WASHINGTON (CN) – Rep. Charles Rangel, D-N.Y., walked out of his own ethics trial Monday, claiming the House Ethics Committee was denying his right to counsel by demanding that the hearing be completed before the end of the session in December. The trial continued without him.
“I don’t think it’s fair that I participate in any type of proceedings if … the political calendar will not allow you enough time to allow me to get a lawyer,” Rangel said at the opening of the hearing before the House Ethics Adjudicatory Subcommittee.
“Since I don’t have counsel to advise me, I am going to have to excuse myself from these proceedings,” he said.
Rangel asked the committee to postpone the hearing until he could obtain a lawyer. The committee went into a closed session, and then reconvened without Rangel, denying his request for delay.
Rangel said he could not afford counsel, arguing that he has paid $2 million for legal services since the committee launched their investigation of Rangel 2008, and the hearing would cost him another $1 million. Rangel’s previous counsel withdrew in October. Rangel also said he has been denied the opportunity to set up a legal defense fund.
In July, Rangel was accused of 13 counts of ethics violations, including breaking House solicitation, gift and credibility rules.
Rangel has been accused of using congressional letterhead to solicit donations for a center bearing his name at the City College of New York, using a rent-stabilized apartment designated “for living purposes only” as a campaign office for more than a decade, failing to report rental income from a beach villa in the Dominican Republic on federal tax returns, and failing to accurately report income on annual disclosure forms.
Rangel stepped down as chairman of the House Ways and Means Committee following the allegations.
He said Monday that he was refusing to represent himself, having learned from his experience as a lawyer that it was “not a good idea” to proceed without counsel. “I’m here as a respondent,” he said.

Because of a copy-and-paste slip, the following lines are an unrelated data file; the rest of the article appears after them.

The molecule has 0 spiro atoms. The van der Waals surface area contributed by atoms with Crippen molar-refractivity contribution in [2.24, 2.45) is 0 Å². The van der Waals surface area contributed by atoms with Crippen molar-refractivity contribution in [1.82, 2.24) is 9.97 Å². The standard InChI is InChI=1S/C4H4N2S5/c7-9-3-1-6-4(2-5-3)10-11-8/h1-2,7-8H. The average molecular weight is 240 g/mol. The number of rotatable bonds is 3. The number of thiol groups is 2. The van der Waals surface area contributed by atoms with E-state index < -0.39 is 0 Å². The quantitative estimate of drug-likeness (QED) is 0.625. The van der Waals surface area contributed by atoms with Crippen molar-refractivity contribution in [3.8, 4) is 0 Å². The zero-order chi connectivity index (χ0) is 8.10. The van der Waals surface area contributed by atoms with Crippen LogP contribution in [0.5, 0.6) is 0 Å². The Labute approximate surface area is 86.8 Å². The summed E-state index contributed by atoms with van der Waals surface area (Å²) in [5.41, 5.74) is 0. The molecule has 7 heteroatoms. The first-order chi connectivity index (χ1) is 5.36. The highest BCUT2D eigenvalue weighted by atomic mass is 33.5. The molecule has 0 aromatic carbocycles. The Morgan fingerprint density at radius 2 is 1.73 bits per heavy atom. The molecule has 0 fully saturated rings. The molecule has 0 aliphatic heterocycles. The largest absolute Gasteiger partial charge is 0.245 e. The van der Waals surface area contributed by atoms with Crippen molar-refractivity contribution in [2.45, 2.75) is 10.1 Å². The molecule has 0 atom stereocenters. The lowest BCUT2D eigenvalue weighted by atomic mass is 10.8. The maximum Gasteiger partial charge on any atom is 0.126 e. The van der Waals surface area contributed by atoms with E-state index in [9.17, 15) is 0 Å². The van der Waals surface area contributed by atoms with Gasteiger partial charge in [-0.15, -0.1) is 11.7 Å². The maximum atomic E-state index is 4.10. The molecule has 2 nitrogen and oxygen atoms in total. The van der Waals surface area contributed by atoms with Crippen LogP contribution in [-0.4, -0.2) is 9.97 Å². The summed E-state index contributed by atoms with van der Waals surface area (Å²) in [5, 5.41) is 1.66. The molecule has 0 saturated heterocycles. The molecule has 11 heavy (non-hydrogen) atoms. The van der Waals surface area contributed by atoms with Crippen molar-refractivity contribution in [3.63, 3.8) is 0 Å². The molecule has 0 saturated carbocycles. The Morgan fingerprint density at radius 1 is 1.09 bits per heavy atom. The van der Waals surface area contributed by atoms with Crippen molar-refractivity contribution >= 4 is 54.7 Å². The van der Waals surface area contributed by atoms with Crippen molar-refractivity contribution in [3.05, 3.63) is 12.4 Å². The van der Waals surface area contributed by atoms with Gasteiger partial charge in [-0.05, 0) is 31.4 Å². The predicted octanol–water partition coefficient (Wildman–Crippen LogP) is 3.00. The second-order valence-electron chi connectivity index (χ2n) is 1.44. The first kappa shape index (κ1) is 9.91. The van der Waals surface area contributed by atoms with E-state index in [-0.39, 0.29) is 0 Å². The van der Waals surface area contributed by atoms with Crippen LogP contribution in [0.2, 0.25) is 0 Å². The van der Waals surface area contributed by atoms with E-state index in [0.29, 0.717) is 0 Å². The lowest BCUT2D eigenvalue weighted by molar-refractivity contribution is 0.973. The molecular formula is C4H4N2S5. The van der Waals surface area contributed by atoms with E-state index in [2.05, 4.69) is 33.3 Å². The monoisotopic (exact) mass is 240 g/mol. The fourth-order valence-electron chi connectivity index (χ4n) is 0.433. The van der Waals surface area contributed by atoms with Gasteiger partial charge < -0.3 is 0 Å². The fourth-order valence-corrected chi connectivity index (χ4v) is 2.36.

Subcommittee Chair Rep. Zoe Lofgren, D-Calif., said the committee was told more than a month ago that Rangel’s counsel withdrew and decided to proceed with the hearing despite the fact that Rangel had not obtained another lawyer.
“I deem his comments to be a motion to continue,” Rep. G.K. Butterfield, D-N.C., said after Rangel’s statement. The committee broke to consider the motion.
When the committee reconvened, with Rangel absent, Blake Chisam, chief counsel for the committee, detailed the allegations and asked the subcommittee to vote on the violations.
“Respondent has not contested the evidence,” Chisam said. “There are no genuine issues as to any material facts in this case. As a result, the case is ripe for a decision.”
When asked by Butterfield if Chisam saw evidence of corruption or that Rangel had been motivated by personal financial gain, Chisam said he saw no corruption, but could not say whether Rangel was motivated by personal gain.
Rep. Peter Welch, D-Vt., asked if Chisam had compared Rangel’s raising funds for the City College of New York to the money raised by other members of Congress for educational institutions. Chisam said he had not.
Still, Chisam said, the committee had “ample” facts that would lead it to find violations in Rangel’s case.
“You are able to make a decision,” he told the committee.
The adjudicatory subcommittee will next vote on each of the 13 counts. If the subcommittee finds no violations, it will prepare a report for the full ethics committee.
If the subcommittee finds any violations, it will report its findings to the full ethics committee, which will hold a public sanctions hearing to determine what, if any, action to take against Rangel. Rangel could face expulsion if the committee finds him guilty of violations.
“Sitting in judgment of a fellow member and colleague is a very difficult thing for all of us to do,” said subcommittee Ranking Member Rep. Michael McCaul, R-Texas. “We serve for not other reason than to protect the honor and credibility of this institution.”
“These allegations, if proven, would demonstrate that Mr. Rangel violated multiple House rules,” he said.
The committee held a closed session throughout the afternoon.
The hearings follow a 21-month-long investigation during which the subcommittee interviewed close to 50 witnesses and sifted through nearly 28,000 pages of documents.
Rangel, 80, represents New York’s 15th District.